Reflections in the Water

Storytime, September 14, 2010 at 11h20

This is a short story I hurriedly wrote three years ago in San Diego, inspired by a billboard I saw on my way back to the hotel. Included here is its submitted form to a recent writing contest. I haven’t posted in so long, please enjoy this.

I was thirty-six years old when my wife died. Thirty-six, to the day. We met at sixteen, dated at nineteen, and married at twenty. I didn’t realize how impulsive I was until I met her. I proposed to her right here on this bridge, just all of a sudden one night. She took ten breaths, didn’t even move. It scared me to pieces. But then she smiled. Said yes. And I thought I would be happy forever. But tonight, and last night, and every night since she died, I wasn’t. Forever ended thirty years ago.

I stood on the bridge, hands deep in my pockets. Trying to ignore the cold was like trying to stop breathing. Not even my heavy coat could keep me warm. I had been there for hours and I worried that I was too late.

There were footsteps in the distance. They were quiet and nervous. It was her. She moved exactly like she spoke.

She took her time getting to the middle of the bridge, rested on the railing and stared into the darkness below. We stood a stranger’s pace apart and I couldn’t bear to look at her. She was so young, I had no idea what to say. Every word had to be perfect.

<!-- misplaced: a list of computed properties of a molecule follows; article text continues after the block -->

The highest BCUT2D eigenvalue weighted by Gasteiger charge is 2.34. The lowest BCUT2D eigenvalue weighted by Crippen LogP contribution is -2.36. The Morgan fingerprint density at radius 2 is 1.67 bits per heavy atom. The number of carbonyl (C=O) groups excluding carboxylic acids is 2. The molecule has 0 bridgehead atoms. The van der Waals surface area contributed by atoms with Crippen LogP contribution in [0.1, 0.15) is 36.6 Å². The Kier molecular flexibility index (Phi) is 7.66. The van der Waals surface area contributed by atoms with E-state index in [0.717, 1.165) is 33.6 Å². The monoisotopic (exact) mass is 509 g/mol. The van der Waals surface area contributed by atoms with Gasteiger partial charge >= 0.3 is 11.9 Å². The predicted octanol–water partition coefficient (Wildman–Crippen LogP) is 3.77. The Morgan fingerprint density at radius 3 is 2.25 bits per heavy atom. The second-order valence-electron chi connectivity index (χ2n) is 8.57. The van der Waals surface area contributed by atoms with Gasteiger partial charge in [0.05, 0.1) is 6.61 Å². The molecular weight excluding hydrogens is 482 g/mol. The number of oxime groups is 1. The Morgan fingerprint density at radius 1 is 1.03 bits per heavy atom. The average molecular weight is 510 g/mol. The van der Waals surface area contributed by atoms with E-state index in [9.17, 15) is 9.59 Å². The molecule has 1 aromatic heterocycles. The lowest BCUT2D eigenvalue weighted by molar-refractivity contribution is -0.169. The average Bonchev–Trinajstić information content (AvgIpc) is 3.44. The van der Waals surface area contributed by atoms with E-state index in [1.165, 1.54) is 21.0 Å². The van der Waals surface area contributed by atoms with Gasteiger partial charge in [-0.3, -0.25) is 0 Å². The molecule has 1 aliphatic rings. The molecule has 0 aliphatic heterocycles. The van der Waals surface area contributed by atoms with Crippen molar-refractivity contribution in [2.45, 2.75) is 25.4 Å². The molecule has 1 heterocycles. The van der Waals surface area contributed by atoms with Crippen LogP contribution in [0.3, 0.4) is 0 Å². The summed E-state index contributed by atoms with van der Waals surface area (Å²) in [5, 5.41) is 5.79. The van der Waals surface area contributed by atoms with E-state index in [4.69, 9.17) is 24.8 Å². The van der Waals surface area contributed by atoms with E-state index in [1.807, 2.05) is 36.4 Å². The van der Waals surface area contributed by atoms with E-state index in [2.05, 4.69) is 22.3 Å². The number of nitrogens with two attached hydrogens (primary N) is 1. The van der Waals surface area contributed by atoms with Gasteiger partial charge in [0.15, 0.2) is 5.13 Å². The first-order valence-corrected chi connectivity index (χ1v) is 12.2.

“I know who you are. I know why you’re here. Please, don’t do it.”

Route 12B

Storytime, June 14, 2010 at 03h37

Here it comes again, the 12B. Every day right before my bus. Always empty. Never stops. Some specific route, like the driver knows who gets on and where. It just keeps moving. I’ve watched it go by every day for four years. Today, it stops.

The brakes don’t screech like other buses. The doors are quiet when they slide open and it waits, motionless, for someone. But nobody does anything. Nobody notices. I walk over and look inside. The driver’s a hundred years old with a big white beard and drooping skin.

“You getting on?” he asks.

I ask where he’s going.

He shrugs. “Everywhere.”

“1375 Falconer Road?”

“That’s where I’m headed.”

I look at my watch. Almost nine. Traffic’s heavy this morning, the nine’ll be late. Big meeting this morning, can’t afford to be late for that. I step up and show my bus pass. He points to a sign that reads EXACT FARE ONLY. I hold my pass higher, maybe he didn’t see it. He shakes his head. “Pass ain’t good for this route. Exact fare only.”

The Ledge

Storytime, February 21, 2010 at 04h20

Written by Michael Lagace in December of 2007.

I started smoking when I was nineteen. Then in the seventies when all those ads came out saying cigarettes cause cancer, I quit. Cold turkey, just like that. Wanted to live to be nice and old, retired on a beach somewhere sunny. And now every time I light up, I think about that and laugh. Shouldn’t have quit.

I stopped looking both ways before crossing a street. Worst-case scenario is that I end up on a little hospital holiday, maybe with some insurance money. Not so bad. Sure beats waking up every day at the same time, taking the same bus to the same building to the same desk for eight hours, and do it all again. The only mail I ever get are bills and the only calls I get are from my parents. Did you meet anyone? Has Lisa called? Most times I lie, tell them I’m dating someone new. Tell them I’m happy.